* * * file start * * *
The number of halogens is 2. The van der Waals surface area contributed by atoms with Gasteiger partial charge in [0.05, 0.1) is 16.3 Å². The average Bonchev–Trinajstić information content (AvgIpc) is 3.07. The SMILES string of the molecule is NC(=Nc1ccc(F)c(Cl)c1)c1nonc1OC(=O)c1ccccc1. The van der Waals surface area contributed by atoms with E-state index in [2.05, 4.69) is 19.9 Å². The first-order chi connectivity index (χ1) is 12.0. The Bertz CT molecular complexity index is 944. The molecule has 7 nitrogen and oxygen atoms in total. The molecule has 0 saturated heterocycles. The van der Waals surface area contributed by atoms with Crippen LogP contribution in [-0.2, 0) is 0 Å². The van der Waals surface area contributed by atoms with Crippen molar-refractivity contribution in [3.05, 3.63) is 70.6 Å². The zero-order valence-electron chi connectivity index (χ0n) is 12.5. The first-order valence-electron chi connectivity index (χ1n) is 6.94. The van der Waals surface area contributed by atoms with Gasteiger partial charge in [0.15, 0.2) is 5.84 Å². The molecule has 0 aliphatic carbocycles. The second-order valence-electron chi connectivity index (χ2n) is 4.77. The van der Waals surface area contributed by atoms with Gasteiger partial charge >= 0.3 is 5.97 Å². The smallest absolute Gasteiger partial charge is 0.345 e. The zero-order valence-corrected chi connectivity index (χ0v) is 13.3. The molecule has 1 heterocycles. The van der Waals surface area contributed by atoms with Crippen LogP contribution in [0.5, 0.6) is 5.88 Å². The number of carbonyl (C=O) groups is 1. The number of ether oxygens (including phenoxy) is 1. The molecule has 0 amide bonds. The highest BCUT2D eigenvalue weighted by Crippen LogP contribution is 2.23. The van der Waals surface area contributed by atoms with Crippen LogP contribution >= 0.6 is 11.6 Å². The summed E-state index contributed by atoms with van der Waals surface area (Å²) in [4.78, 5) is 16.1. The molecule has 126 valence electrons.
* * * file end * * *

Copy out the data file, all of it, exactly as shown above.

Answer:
The number of halogens is 2. The van der Waals surface area contributed by atoms with Gasteiger partial charge in [0.05, 0.1) is 16.3 Å². The average Bonchev–Trinajstić information content (AvgIpc) is 3.07. The SMILES string of the molecule is NC(=Nc1ccc(F)c(Cl)c1)c1nonc1OC(=O)c1ccccc1. The van der Waals surface area contributed by atoms with E-state index in [2.05, 4.69) is 19.9 Å². The first-order chi connectivity index (χ1) is 12.0. The Bertz CT molecular complexity index is 944. The molecule has 7 nitrogen and oxygen atoms in total. The molecule has 0 saturated heterocycles. The van der Waals surface area contributed by atoms with Crippen LogP contribution in [-0.2, 0) is 0 Å². The van der Waals surface area contributed by atoms with Crippen molar-refractivity contribution in [3.05, 3.63) is 70.6 Å². The zero-order valence-electron chi connectivity index (χ0n) is 12.5. The first-order valence-electron chi connectivity index (χ1n) is 6.94. The van der Waals surface area contributed by atoms with Gasteiger partial charge in [0.15, 0.2) is 5.84 Å². The molecule has 0 aliphatic carbocycles. The second-order valence-electron chi connectivity index (χ2n) is 4.77. The van der Waals surface area contributed by atoms with Gasteiger partial charge >= 0.3 is 5.97 Å². The smallest absolute Gasteiger partial charge is 0.345 e. The zero-order valence-corrected chi connectivity index (χ0v) is 13.3. The molecule has 1 heterocycles. The van der Waals surface area contributed by atoms with Crippen LogP contribution in [0.5, 0.6) is 5.88 Å². The number of carbonyl (C=O) groups is 1. The number of ether oxygens (including phenoxy) is 1. The molecule has 0 amide bonds. The highest BCUT2D eigenvalue weighted by Crippen LogP contribution is 2.23. The van der Waals surface area contributed by atoms with Crippen LogP contribution >= 0.6 is 11.6 Å². The summed E-state index contributed by atoms with van der Waals surface area (Å²) in [4.78, 5) is 16.1. The molecule has 126 valence electrons.